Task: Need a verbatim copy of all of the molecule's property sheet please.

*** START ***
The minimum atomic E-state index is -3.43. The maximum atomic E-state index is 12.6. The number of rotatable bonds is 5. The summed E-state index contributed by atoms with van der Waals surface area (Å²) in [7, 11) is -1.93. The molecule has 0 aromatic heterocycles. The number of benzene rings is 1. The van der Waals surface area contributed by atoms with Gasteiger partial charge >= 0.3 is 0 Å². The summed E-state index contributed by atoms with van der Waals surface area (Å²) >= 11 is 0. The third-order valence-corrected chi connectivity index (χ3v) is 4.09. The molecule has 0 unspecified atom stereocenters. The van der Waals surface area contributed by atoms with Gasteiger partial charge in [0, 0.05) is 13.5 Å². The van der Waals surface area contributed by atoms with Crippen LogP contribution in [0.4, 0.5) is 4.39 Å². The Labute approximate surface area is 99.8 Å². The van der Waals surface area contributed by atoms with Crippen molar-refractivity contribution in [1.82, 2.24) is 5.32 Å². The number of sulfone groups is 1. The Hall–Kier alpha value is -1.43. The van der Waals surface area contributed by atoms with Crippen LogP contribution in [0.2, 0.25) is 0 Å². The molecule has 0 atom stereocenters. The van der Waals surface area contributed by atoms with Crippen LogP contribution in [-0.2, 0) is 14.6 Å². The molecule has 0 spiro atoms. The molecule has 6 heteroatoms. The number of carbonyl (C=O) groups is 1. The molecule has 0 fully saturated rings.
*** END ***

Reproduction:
The minimum atomic E-state index is -3.43. The maximum atomic E-state index is 12.6. The number of rotatable bonds is 5. The summed E-state index contributed by atoms with van der Waals surface area (Å²) in [7, 11) is -1.93. The molecule has 0 aromatic heterocycles. The number of benzene rings is 1. The van der Waals surface area contributed by atoms with Gasteiger partial charge >= 0.3 is 0 Å². The summed E-state index contributed by atoms with van der Waals surface area (Å²) >= 11 is 0. The third-order valence-corrected chi connectivity index (χ3v) is 4.09. The molecule has 0 unspecified atom stereocenters. The van der Waals surface area contributed by atoms with Gasteiger partial charge in [0, 0.05) is 13.5 Å². The van der Waals surface area contributed by atoms with Crippen LogP contribution in [0.4, 0.5) is 4.39 Å². The Labute approximate surface area is 99.8 Å². The van der Waals surface area contributed by atoms with Crippen molar-refractivity contribution in [1.82, 2.24) is 5.32 Å². The number of sulfone groups is 1. The Hall–Kier alpha value is -1.43. The van der Waals surface area contributed by atoms with Crippen LogP contribution in [0.2, 0.25) is 0 Å². The molecule has 0 atom stereocenters. The van der Waals surface area contributed by atoms with Crippen LogP contribution in [-0.2, 0) is 14.6 Å². The molecule has 0 spiro atoms. The molecule has 6 heteroatoms. The number of carbonyl (C=O) groups is 1. The molecule has 0 fully saturated rings.